Ukulele Hale: Ukulele Hale owner, instructor and musician Jody Kamisato founded an outreach program, Ukes on the Loose, in 2007, the same year he opened his Kaimuki studio. More than 1,000 people have participated in the volunteer-run, traveling ukulele school, including students at public and private schools, senior citizens and hospital patients. High schools partner with elementary schools, including Kaiser High and Waimanalo’s Pope Elementary. “We use music and ukulele to communicate,” says Kamisato, who himself learned ukulele in elementary school. “If it wasn’t for that, I wouldn’t be where I am today.”
Hookele Health Navigators: With aging in place so important for Hawaii’s kupuna, partners Dew-Anne Langcaon and Bonnie Castonguay put high-tech together with healthcare – in the home. Launched in 2010 on Oahu, iHealth Home transforms home healthcare delivery, accessibility and peace of mind for seniors and their caregivers, while improving quality and reducing cost. A plan to go statewide in 2011 means that checking on tutu can be just a “click” away.
Rising Sun Solar & Electric: Partners Brad Albert and Matias Besasso, who have been believers since 2003, have helped make Hawaii the nation’s leader in solar energy. They are heavily involved in energy education and policy statewide. Rising Sun is Maui’s No. 1 solar-installation company and Hawaii’s sixth largest, with clients across the state, including the Natural Energy Laboratory of Hawaii Authority, the Air Force, and other businesses and residents. “Customers choose us,” says Albert, “because we’re in the business of changing peoples’ minds.”
Becker Communications: In 1986, Ruthann Becker’s ambitious vision of public relations for her new agency meant effectively creating two-way communication between her clients and their audiences, a mutually beneficial relationship. Becker Communications, which celebrates 25 years this year, has consistently ranked among Hawaii’s top five agencies. By doing its work well, it has proven that Hawaii businesses can be marketed beyond media relations as part of a company’s all-important strategic planning.
Professional Image: When Helen Godwin took over her ailing brother-in-law’s printing and copying business in 1986, the former school administrator already knew about making due with little money; she soon discovered an innate business acumen, risk-taking skills and dedication to staff and customers. In 1987, she says she took a chance on an innovative Canon color copier, which became a “game-changer” that put her in the black. She hasn’t looked back since.
Cabinet and Stone Factory: The company is called the Cabinet and Stone Factory, but it does far more. President and CEO David S. Chang envisioned a “one-stop solution” to remodeling by offering all the services and products a customer would need, not just cabinets and counters. After opening in March 2009, Chang says, revenue for that year was nearly $1 million and hit about $2 million in 2010.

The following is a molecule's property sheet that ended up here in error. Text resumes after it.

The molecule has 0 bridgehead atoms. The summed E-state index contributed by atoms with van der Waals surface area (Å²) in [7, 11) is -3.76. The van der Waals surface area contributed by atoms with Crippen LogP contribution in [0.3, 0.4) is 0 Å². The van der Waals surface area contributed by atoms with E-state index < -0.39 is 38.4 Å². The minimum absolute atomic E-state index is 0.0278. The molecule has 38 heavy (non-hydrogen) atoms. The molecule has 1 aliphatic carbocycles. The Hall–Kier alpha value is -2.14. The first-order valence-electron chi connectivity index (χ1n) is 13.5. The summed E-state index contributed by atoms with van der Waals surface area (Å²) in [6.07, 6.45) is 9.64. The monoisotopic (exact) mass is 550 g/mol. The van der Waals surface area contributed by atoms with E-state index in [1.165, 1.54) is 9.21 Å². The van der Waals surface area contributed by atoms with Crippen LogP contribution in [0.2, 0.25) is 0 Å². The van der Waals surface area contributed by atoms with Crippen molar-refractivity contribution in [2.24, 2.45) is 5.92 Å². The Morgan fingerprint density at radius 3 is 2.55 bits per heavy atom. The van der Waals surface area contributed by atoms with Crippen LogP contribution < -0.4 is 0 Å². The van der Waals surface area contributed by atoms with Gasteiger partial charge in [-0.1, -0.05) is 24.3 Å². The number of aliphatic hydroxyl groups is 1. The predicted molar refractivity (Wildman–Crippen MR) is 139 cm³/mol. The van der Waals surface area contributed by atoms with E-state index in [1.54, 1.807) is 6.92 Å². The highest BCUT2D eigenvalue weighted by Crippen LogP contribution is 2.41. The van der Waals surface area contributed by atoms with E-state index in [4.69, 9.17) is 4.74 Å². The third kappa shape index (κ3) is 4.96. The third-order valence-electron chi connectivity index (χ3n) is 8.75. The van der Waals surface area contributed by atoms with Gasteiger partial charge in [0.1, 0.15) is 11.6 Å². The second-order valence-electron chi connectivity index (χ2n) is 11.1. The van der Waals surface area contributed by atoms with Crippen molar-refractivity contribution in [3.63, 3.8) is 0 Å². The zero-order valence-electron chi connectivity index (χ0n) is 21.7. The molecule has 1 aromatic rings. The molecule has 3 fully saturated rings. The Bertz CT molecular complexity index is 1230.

Work It Out: Work It Out helps people get active in the right – and right-fitting – gear. Owner Jeni Kaohelaulii says her custom fittings for shoes and sports bras set her apart. The merchandise at the store in Kapaa, Kauai, includes running, hiking, yoga and paddling wear for men and women, both visitors and locals. The store opened in May 2008, turned a profit that year and has had 10-percent revenue growth every year since.
KoAloha Ukulele: In August, this company marked 15 years in business as one of the world’s top makers of high-quality, handcrafted ukulele. The company’s dozen employees – including four Okami family members – work in a Kalihi factory, where instruments are shipped to dealers in Europe, Asia and the U.S. Mainland. Founder Alvin Okami occasionally can be found in public, strumming an ukulele and singing at impromptu gatherings.
Valley Isle Gymnastics: VIG’s half-dozen staff members design and manage their own programs for children up to the age of 18. They employ creative business practices: For instance, families who cannot afford tuition negotiate barter agreements with VIG. Everyone stays informed via Facebook, e-mails and newsletters. Since its start in 2004, VIG has received numerous small-business awards for outstanding customer service and ethics.
Big Brothers Big Sisters of Honolulu: Established in Hawaii in 1963 and staffed by 18, this charity pairs at-risk youth with adult role models in academic, behavioral and professional development. Economic woes in 2009 prompted board members to ax the group’s 2010 dinner and silent auction in favor of a new “Bowl for Kids’ Sake” event. The result: $290,000 was raised, up from $177,000.
Hoike Kauai Community Television: For more than 17 years, Hoike has cablecast educational and civic programs to more than 23,000 homes on Kauai. The company maintains four channels on Kauai’s cable system, works with youth groups on media-arts projects, and provides free production equipment and studio space for Kauai residents. Since 2000, Hoike has won national and regional honors for community-service programming and volunteerism.
Mental Health America of Hawaii: MHA-Hawaii relies on four employees and dozens of contractors and volunteers on Oahu and Maui to spread awareness about mental illnesses. Since 2004, foundation grants have increased from $15,000 to $197,500, and corporate gifts have grown from $10,000 to $41,600.